This year we have had the unique privilege of working with some new and awesome mentors. Over the next few weeks, we will be giving them the opportunity to talk about how FIRST has affected them.
Name: Paul Ventimiglia
College/Major: Worcester Polytechnic Institute / Liberal Arts and Engineering
What is your occupation? How did you get into it?
I am currently not working anywhere. I am spending my time on side projects involving robotics design which I may turn into a business. Most recently, I was a Mechanical/Robotics Engineer at Double Robotics. I have been friends with the founders of the company for over a decade when we all were working on Battlebots. Since then, I have recruited my boss for side projects, and we kept in touch.
When did you get involved in FRC?
I got involved in FRC when I found out about it at WPI. FRC Team 190 was working out of the same lab I was building Battlebots in. I have been involved since kickoff 2006.
What was your favorite FRC game?
I enjoyed watching 2012 the most. It was very exciting watching the best robots scoring baskets quickly, and then always exciting at the end with the risky bridge balancing. 2011 was my favorite year for robot design and competing. We had a very solid and unique design which was very satisfying.
How did FRC interest you?
I love engineering, but I love engineering competitions even more. I am not really into any other sports \(besides sailing\), but I love the competitive nature of FIRST. It is not all about winning, but it is competitive to see who can come up with the best design quickly and easily. Mentoring students interested in robotics is really fun. I have a lot of experience building things quickly and reliably, and I am glad to share that with others.
How has FIRST affected you?
FIRST has a huge community, so it was an interesting place for me to learn from others and meet new people. I have many lifelong lasting friendships through FIRST. I have met business contacts and people which have led to amazing opportunities. FIRST has done a good job of focusing me, and giving me some structure, even if for only 6 weeks out of the year. It is something I look forward to and prioritize to make time for in my life. It has taught me so many engineering skills, new parts I have never seen, new methods, and refined my CAD skills. It also taught me a lot about working with teams of people and how to handle communication issues.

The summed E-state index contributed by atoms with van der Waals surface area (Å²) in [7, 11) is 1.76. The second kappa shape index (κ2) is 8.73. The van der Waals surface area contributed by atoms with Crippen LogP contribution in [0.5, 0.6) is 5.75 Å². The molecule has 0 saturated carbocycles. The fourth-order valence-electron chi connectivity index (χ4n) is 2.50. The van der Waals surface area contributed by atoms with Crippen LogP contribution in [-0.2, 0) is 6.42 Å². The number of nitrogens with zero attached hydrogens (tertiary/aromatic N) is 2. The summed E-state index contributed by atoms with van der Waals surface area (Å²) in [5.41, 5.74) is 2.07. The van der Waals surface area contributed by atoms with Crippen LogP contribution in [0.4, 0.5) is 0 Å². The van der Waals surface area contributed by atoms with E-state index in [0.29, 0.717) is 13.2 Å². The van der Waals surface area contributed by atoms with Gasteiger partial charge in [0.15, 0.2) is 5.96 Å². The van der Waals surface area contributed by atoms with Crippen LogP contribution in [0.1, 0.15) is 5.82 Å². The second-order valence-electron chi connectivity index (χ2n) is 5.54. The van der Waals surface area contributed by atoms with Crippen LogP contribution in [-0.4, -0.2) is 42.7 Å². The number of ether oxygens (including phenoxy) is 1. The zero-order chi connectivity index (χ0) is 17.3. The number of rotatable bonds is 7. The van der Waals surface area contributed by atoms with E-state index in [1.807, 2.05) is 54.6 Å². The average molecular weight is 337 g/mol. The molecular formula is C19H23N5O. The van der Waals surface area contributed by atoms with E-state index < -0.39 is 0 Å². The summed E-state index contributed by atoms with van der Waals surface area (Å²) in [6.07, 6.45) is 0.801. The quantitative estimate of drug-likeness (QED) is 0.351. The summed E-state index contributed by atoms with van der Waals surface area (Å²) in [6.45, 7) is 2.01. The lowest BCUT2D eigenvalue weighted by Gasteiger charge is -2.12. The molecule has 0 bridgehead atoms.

How many FRC teams have you worked with?
I have worked with 190, and a little with 1735, both out of Worcester, MA, before 254.
What area do you mentor in ?
I mentor in all things mechanical, design, overall geometry, parts sourcing, machining, etc.
During the build season, I am full on. Every day at the lab from about 5:30 until midnight weekdays, and 1 to midnight on weekends. During the season I took 4 days off. When I am not at the lab, I try to spend as little time working on anything FIRST related, although my mind is still thinking about solutions to problems. Also I spent a lot of time during the day physically bringing parts to and from our sponsors shops for welding or finishing.
How does your profession affect your approach?
As a robotics engineer, it is precisely what I do. Having a tough new challenge, brainstorming solutions, prototyping, designing, and manufacturing. All of course while maintaining a low project cost, and getting it done quickly. I approach FRC the same way I do any other engineering problem. I always look first at what others have done, do research, and ask a ton of questions. Then I try implementing a best estimate immediately and getting feedback for revisions.
Why did you decide to help with Team 254?
I have always admired the 254 creations. I have spent many hours looking over every picture I could find, and reading available information. It is one of the most professional teams, and I have always wanted to work with those mentors and students. I also think it is a very special privilege to be working out of a NASA facility with so much history and prestige.
What do you expect to see from students in FRC?
I expect a lot of hard work over time, and a lot of learning and improvement. When someone is not working hard, or quickly, I expect them to ask someone else how they can improve, or what they can be working on. I think all things can be solved by asking tons of questions and learning, so I always wish people would admit more often when they are unsure about something. I expect students to be here having fun, because they want to be here, and not feel forced.
Do you feel that FRC helps students prepare for future careers?
Yes, it helps dramatically. Some teams are run like small businesses, very professionally. They will learn about communication, deadlines, and real world project consequences. They will learn a ton about working with teams of people, and how they will not always get along with everyone. They also learn how to behave around industry professionals at events.
What do you do for fun?
I build bar tending robots, fighting robots, go sailing, go to the beach, and eat smoked BBQ.
What is your favorite FIRST memory?
Being on Einstein after winning champs in 2007 is right up there, also getting to play CRUD with my old team at the end of ship day each year.
What is your most valuable FIRST experience?
The most valuable experience was going to the Founder’s Reception at Dean’s house in 2006. That was my introduction to FIRST and where I met so many mentors. It got me hooked so quickly because I was fully immersed. From that I got to really meet my close friends from WPI which guided the rest of my education and career choices.